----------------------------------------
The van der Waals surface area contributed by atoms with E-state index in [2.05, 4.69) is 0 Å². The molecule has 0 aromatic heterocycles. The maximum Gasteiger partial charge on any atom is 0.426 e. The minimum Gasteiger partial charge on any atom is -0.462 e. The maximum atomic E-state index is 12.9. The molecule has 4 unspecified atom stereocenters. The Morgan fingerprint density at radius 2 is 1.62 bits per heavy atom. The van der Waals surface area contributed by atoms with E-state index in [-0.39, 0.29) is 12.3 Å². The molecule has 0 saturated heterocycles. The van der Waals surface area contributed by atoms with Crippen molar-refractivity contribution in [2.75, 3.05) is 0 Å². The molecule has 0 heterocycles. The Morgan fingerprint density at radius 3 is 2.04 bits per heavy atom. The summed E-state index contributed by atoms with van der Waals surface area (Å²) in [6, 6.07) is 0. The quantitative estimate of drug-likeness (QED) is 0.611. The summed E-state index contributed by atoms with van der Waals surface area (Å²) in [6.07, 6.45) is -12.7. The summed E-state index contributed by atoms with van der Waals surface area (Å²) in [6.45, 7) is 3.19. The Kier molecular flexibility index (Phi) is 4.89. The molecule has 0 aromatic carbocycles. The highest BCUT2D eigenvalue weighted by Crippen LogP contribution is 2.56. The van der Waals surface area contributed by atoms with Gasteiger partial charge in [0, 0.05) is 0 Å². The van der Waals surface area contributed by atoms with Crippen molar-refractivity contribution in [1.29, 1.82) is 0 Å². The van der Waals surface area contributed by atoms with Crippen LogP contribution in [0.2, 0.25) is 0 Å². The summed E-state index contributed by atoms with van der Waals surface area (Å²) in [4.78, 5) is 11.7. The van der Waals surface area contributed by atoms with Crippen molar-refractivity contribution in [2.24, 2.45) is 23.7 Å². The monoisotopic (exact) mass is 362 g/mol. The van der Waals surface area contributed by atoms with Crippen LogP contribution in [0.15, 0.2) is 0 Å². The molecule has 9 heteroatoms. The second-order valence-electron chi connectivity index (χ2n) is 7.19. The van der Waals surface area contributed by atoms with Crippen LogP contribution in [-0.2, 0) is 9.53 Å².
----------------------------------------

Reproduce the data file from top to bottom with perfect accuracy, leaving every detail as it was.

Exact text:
The van der Waals surface area contributed by atoms with E-state index in [2.05, 4.69) is 0 Å². The molecule has 0 aromatic heterocycles. The maximum Gasteiger partial charge on any atom is 0.426 e. The minimum Gasteiger partial charge on any atom is -0.462 e. The maximum atomic E-state index is 12.9. The molecule has 4 unspecified atom stereocenters. The Morgan fingerprint density at radius 2 is 1.62 bits per heavy atom. The van der Waals surface area contributed by atoms with E-state index in [-0.39, 0.29) is 12.3 Å². The molecule has 0 saturated heterocycles. The van der Waals surface area contributed by atoms with Crippen molar-refractivity contribution in [2.75, 3.05) is 0 Å². The molecule has 0 heterocycles. The Morgan fingerprint density at radius 3 is 2.04 bits per heavy atom. The summed E-state index contributed by atoms with van der Waals surface area (Å²) in [6, 6.07) is 0. The quantitative estimate of drug-likeness (QED) is 0.611. The summed E-state index contributed by atoms with van der Waals surface area (Å²) in [6.07, 6.45) is -12.7. The summed E-state index contributed by atoms with van der Waals surface area (Å²) in [6.45, 7) is 3.19. The Kier molecular flexibility index (Phi) is 4.89. The molecule has 0 aromatic carbocycles. The highest BCUT2D eigenvalue weighted by Crippen LogP contribution is 2.56. The van der Waals surface area contributed by atoms with Gasteiger partial charge in [0, 0.05) is 0 Å². The van der Waals surface area contributed by atoms with Crippen molar-refractivity contribution in [1.29, 1.82) is 0 Å². The van der Waals surface area contributed by atoms with Crippen LogP contribution in [0.2, 0.25) is 0 Å². The summed E-state index contributed by atoms with van der Waals surface area (Å²) in [4.78, 5) is 11.7. The van der Waals surface area contributed by atoms with Crippen molar-refractivity contribution in [2.24, 2.45) is 23.7 Å². The monoisotopic (exact) mass is 362 g/mol. The van der Waals surface area contributed by atoms with Crippen LogP contribution in [0.15, 0.2) is 0 Å². The molecule has 9 heteroatoms. The second-order valence-electron chi connectivity index (χ2n) is 7.19. The van der Waals surface area contributed by atoms with Crippen LogP contribution in [-0.2, 0) is 9.53 Å².